Pair of summer programs keep Computer Science Department busy
A pair of summer programs kept the University of Missouri Computer Science Department plenty busy throughout what most would consider a slow time on a university campus.
The department debuted its Big Data Analytics Summer Program in July and also hosted a National Science Foundation-funded Research Experience for Undergraduates program.
The Big Data program lasted from July 7 through July 25 and drew 14 participants of varied backgrounds. Yi Shang, professor and director of graduate studies in the Computer Science Department at MU and main instructor for both programs, said the program included participants from various nations including China, Denmark, Finland and Hong Kong. It additionally branched out to interested participants from beyond computer science — including those with statistics and journalism backgrounds.
Kan Xu, a graduate statistics student at MU, said his interest in the program came from a desire for a greater understanding of how massive data sets that he potentially could use in his work are compiled.
“We have a lot of interdisciplinary connections between statistics and computer science,” Xu said. “Actually, I think it’s a very good experience to join the Big Data program and learn what’s going on for the future of data analytics.”
The program consisted of a three-hour lecture session in the morning and a three-hour lab session in the afternoon, where students worked on projects to improve their computing and programming skills. Most of the work centered around developing knowledge of and a comfort use level with MapReduce, a program designed to aid with processing and generating Big Data-sized data sets, and other programs that aid MapReduce in that process.
Zhaoyu Li, a graduate computer science student and teaching assistant for the program, said he was impressed with students’ positive attitudes toward learning material that some of them may not have been previously exposed to.
“I think they are very eager to learn, very keen to learn,” Li said. “After they did some labs, I think they have some insights into what Big Data is.”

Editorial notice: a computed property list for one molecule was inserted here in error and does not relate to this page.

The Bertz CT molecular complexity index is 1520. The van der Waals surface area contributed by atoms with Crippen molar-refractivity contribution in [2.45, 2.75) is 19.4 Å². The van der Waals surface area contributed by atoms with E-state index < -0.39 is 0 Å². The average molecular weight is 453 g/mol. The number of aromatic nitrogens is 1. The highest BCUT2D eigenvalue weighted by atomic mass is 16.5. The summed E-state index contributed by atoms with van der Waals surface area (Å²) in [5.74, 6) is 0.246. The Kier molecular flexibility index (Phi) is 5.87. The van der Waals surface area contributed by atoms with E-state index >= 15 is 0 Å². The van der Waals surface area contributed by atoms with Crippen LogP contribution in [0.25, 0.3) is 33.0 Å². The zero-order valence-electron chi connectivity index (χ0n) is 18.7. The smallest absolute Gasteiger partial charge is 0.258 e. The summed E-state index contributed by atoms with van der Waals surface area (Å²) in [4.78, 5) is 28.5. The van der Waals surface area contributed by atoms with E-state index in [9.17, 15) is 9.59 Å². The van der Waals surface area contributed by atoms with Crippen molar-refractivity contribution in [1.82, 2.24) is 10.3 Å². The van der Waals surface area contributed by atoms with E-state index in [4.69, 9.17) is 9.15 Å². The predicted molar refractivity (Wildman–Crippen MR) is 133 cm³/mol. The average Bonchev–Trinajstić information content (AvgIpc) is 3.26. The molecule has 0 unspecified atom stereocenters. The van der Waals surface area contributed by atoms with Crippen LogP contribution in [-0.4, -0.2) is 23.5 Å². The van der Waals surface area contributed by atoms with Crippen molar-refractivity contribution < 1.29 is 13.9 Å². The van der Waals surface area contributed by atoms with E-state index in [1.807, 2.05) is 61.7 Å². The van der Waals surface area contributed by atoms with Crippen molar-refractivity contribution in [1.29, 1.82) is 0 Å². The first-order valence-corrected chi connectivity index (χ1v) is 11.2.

The NSF-funded REU program, meanwhile, brought together mostly juniors and seniors in computer science from across the U.S. Over the course of 10 participants had access to the type of undergraduate research projects not readily available at every institution.
“There is a huge demand for computer scientists and software engineers, but there is a big gap,” Shang said. “We are not training enough computer science students to meet the need.”
Shang added that it’s a trend in computer science to graduate, often with an undergraduate degree, and immediately begin working in the industry. This leaves a lack of researchers in the field. The chance to get a taste of the research component and improve those skills was what enticed computer science students Juweek Adolphe from the University of Georgia and Ressi Miranda of Mount Holyoke College in Massachusetts to attend the program.
“The description of the program was software-defined networking, and I would say that’s one of my major weaknesses. … It seems like it was a skill that someone in my major should have excessive knowledge in,” Adolphe said.
“I was really interested in learning more about research,” Miranda said. “I haven’t had much prior experience, so I was hoping to attend this program to learn more about it.”
The students’ projects focused on consumer networking technology, such as Adolphe and Miranda’s work on creating a classifier program to help identify the sentiment of comments by users of social media. The students were divided into five groups and produced a poster and final report at the program’s end.
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